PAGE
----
ECU receives first Carnegie Leadership for Public Purpose classification

East Carolina University is one of 25 U.S. colleges and universities — and the only North Carolina institution — to receive the first Carnegie Leadership for Public Purpose classification. The designation was announced Friday and awarded by the American Council on Education (ACE), the Doerr Institute for New Leaders at Rice University and the Carnegie Foundation for the Advancement of Teaching.

The classification recognizes institutions that have committed to campuswide efforts to advance leadership in pursuit of the public good.

ECU Chancellor Philip Rogers is joined by members of the Chancellor’s Student Leadership Academy. (ECU photo by Alex Dennis)

ECU Chancellor Philip Rogers is joined by members of the Chancellor’s Student Leadership Academy. (ECU photo by Alex Dennis)

“We are proud to be in the inaugural class receiving the 2024 Carnegie Elective Classification for Leadership for Public Purpose, a designation that confirms and endorses our institutional commitment to the pursuit of collective public goods,” Chancellor Philip Rogers said. “This designation reflects the leadership at the core of our university’s purpose and the call to action of our strategic plan to be future-focused, innovative leaders.”

Receiving the designation is the result of a rigorous process of self-study through which ECU administrators demonstrated evidence of an extraordinary institutional commitment, investment in and accomplishment at addressing pressing issues of the societies they serve through assessment of student learning, curricular and co-curricular offerings, and faculty and staff rewards.

“Congratulations to these pioneering recipients of the inaugural Carnegie Leadership for Public Purpose classification,” said Carnegie Foundation President Timothy F.C. Knowles. “These institutions have demonstrated a relentless commitment to fostering leaders dedicated to the pursuit of vital public goods. Students from these institutions will undoubtedly shape a brighter future for us all, upholding fundamental American values and advancing opportunity for the nation.”

The 2024 designees represent 19 states. Of the 25 institutions classified in the inaugural cycle, 15 are public institutions, 10 are private, and two are service academies.

ECU also has earned the 2024 Carnegie Community Engagement Classification from the American Council on Education (ACE) and the Carnegie Foundation for the Advancement of Teaching. This acknowledgment highlights the work the university and its partners do together in communities across the globe. Only 40 U.S. colleges and universities received the 2024 designation.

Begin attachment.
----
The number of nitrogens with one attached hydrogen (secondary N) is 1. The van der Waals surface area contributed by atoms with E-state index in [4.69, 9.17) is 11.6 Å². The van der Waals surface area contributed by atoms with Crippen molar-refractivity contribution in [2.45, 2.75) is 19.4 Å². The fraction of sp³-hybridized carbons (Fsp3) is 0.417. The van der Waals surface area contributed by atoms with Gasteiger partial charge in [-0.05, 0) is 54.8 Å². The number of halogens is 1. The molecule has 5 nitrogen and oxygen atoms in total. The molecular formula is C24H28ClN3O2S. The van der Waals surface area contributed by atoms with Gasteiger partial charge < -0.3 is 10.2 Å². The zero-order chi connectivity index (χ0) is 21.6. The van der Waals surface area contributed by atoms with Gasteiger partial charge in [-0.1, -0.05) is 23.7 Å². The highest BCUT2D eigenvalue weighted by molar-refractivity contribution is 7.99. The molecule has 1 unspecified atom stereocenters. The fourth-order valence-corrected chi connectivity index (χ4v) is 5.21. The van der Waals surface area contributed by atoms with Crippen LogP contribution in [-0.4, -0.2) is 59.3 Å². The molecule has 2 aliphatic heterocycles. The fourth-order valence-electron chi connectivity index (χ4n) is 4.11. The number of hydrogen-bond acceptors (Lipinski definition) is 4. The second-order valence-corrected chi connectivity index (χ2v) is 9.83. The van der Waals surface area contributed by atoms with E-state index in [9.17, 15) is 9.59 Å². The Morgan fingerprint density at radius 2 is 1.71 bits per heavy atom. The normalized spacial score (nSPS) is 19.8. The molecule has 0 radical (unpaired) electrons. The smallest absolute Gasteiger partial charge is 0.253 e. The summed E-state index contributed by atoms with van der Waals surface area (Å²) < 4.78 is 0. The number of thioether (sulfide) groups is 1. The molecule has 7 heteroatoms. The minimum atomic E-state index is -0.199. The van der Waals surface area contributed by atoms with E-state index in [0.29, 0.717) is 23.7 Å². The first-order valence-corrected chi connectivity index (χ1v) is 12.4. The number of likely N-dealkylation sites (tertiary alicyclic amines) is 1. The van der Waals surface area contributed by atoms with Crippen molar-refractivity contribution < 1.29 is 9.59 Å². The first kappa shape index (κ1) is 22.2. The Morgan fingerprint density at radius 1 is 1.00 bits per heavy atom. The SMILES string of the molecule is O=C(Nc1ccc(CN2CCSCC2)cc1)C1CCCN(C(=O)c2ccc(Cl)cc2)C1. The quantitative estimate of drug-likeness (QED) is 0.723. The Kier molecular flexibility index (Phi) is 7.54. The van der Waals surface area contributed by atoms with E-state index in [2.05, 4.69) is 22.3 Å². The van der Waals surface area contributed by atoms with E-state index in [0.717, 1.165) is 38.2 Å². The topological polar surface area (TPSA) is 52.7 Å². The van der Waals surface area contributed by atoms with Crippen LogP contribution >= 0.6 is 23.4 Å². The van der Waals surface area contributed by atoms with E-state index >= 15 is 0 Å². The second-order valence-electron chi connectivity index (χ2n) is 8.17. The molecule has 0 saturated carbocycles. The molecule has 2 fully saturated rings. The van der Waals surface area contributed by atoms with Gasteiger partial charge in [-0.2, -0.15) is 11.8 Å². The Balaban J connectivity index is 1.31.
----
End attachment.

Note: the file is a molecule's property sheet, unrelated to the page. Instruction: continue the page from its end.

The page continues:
“ACE is proud to welcome the inaugural recipients of the Carnegie Elective Classification for Leadership for Public Purpose,” said ACE President Ted Mitchell. “The institutions in this cohort serve as models in higher education, demonstrating excellence in nurturing leaders who are prepared to address and solve pressing public challenges, which is sorely needed in our society right now.”

Mission and vision

ECU has earned the Carnegie Leadership for Public Purpose classification recognizing institutions that have committed to campus-wide efforts to advance leadership.

ECU has earned the Carnegie Leadership for Public Purpose classification recognizing institutions that have committed to campus-wide efforts to advance leadership.

ECU’s focus on leadership has been part of the institution from its earliest days when its first president, Robert Wright, imagined the leadership contributions that ECU could make through service to the region.

The university has developed leadership capacity throughout its history and made expansive progress in leadership education over the past 40 years.

A deep universitywide commitment to leadership was Dr. Steve Ballard’s first “big impression” of ECU during his visit in 2004 prior to becoming the university’s 10th chancellor.

“It was part of our culture and self-definition,” said Ballard, director of the Truist Leadership Center and co-chair of the Carnegie application team. “We have done so much more in leadership development since 2005, to the extent that it is found across the curriculum, in all colleges, and in our culture and mission.”

Dr. Dennis McCunney, director of intercultural affairs and Carnegie team co-chair, believes that the designation affirms ECU’s leadership contributions to the region envisioned by the university’s first president, Robert Wright.